Here at That’s Not Current we aim to give you the sort of high quality, nutritious clickbait that’s going to keep you going until teatime at least. This time, we’re giving you our top 10 most overlooked supervillains who deserve more recognition, or even rescued from superhero comics limbo. So again, in true Top of the Pops fashion here’s the countdown from 10 down, and do try reading this in a Jimmy Savile voice to give it that authentic feel…
Created by Roy Thomas and Sal Buscema in the Avengers #72 back in 1970, Gemini was part of Zodiac, a gang of supervillains who I really don’t need to tell you what they were based on. Gemini’s powers were that he had the strength, reflexes, etc of two men. Gemini mainly appeared with the Zodiac fighting the Avengers or SHIELD, but occasionally fought the likes of Marvel’s Tarzan rip-off, Ka-Zar. Gemini has a great, simple costume and concept and although the character is dead, that’s never stopped superhero comics bringing anyone back before.
9) Iron Maiden
Melina Vostokoff was a Soviet secret agent living in the shadow of the Black Widow. Upon the Widow’s defection to the US, Vostokoff came to hate the Black Widow and joined a group of assassins to try to kill her. The name Iron Maiden comes from the metal battle-suit Vostokoff wears to enhance her abilities as a spy and assassin. Now, if that’s not a villain for a future Black Widow film I don’t know what is! Created by Ralph Macchio and George Perez in 1983, the character is still hanging around the fringes of the Marvel Universe.
8) Baron Blood
Baron Blood is a Nazi super-powered vampire created by Roy Thomas and Frank Robbins to fight Captain America’s WW2 superhero team, The Invaders in 1976. I’ll say it again, Baron Blood is a Nazi super-powered vampire. Several versions have popped up as subsequent versions have been destroyed and although currently still dead, Baron Blood is a Nazi super-powered vampire; a concept so astonishingly unexplored that I hope someone reading this grabs the potential of Baron Blood being a Nazi super-powered vampire and does something with him.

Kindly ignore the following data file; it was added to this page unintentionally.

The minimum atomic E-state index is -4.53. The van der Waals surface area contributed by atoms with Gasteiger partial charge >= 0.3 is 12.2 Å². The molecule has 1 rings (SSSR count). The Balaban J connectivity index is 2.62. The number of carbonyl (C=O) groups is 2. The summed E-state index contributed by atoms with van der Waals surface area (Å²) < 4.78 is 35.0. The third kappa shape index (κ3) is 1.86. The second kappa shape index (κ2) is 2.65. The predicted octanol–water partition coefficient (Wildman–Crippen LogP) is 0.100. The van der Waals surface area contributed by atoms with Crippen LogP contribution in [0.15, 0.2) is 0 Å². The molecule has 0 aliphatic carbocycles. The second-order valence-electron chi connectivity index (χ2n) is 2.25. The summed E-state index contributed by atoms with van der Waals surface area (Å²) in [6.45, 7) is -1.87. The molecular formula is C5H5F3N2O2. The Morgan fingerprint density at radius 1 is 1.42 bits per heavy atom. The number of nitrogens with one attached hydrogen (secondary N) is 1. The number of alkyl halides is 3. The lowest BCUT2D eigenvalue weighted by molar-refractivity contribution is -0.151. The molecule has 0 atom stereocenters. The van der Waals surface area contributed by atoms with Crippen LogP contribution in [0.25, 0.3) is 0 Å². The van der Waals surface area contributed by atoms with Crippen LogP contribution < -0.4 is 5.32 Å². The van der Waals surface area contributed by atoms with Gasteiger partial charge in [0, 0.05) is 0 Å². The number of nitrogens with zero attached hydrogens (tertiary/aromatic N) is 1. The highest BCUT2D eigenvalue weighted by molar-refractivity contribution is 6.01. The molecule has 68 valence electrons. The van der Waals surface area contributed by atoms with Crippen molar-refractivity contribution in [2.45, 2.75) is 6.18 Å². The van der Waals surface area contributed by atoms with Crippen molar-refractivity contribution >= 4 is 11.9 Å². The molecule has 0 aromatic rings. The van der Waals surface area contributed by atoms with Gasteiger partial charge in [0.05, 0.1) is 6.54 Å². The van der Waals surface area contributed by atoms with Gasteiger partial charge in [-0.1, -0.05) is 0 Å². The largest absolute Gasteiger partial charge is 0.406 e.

7) Mirror Master
The Flash has a great supply of villains he’s built up over the decades, but for me, the Mirror Master is one I’m amazed the makers of the TV programme haven’t yet touched. Created by John Broome and Carmine Infantino for the Flash in 1959, and updated somewhat into a Glaswegian crook by Grant Morrison in 1989, the Mirror Master can create illusions, holograms and travel between dimensions. There’s a good TV villain right there but as yet he’s not made an appearance but he still lurks around the DC Comics universe somewhere unless he’s vanished in one of their regular reboots.
Who’s the first super-powered Superman villain? Lex Luthor? Brainiac? Nope, it’s the Ultra-Humanite, created by Jerry Siegel and Joe Shuster in the pages of Action Comics in 1939. The Ultra-Humanite was initially a mad scientist with a crippled body but a mind more developed than Superman’s. Replaced by Lex Luthor as Superman’s mad scientist nemesis, the Ultra-Humanite sat in limbo until 1981 where he’s revealed to have transferred his brain into the body of a giant albino ape who has his abilities of mind control and telepathy. The character still lurks around having recently having appeared in the Earth 2 title from DC, but is currently dead. Again, this hasn’t stopped bringing anyone back before.
Eclipso has flitted between being an outright villain, an anti-hero and a superhero throughout his long history since he was created by Bob Haney and Lee Elias in 1963. Eclipso is a magical being who, when in possession of a mysterious gem, can fly, have super-strength, invulnerability and a whole load of super-powers that’s saw face off against DC’s most powerful heroes throughout the years. Later it’s revealed he’s the Wrath of God, which is nice. Eclipso is another character hanging around in limbo.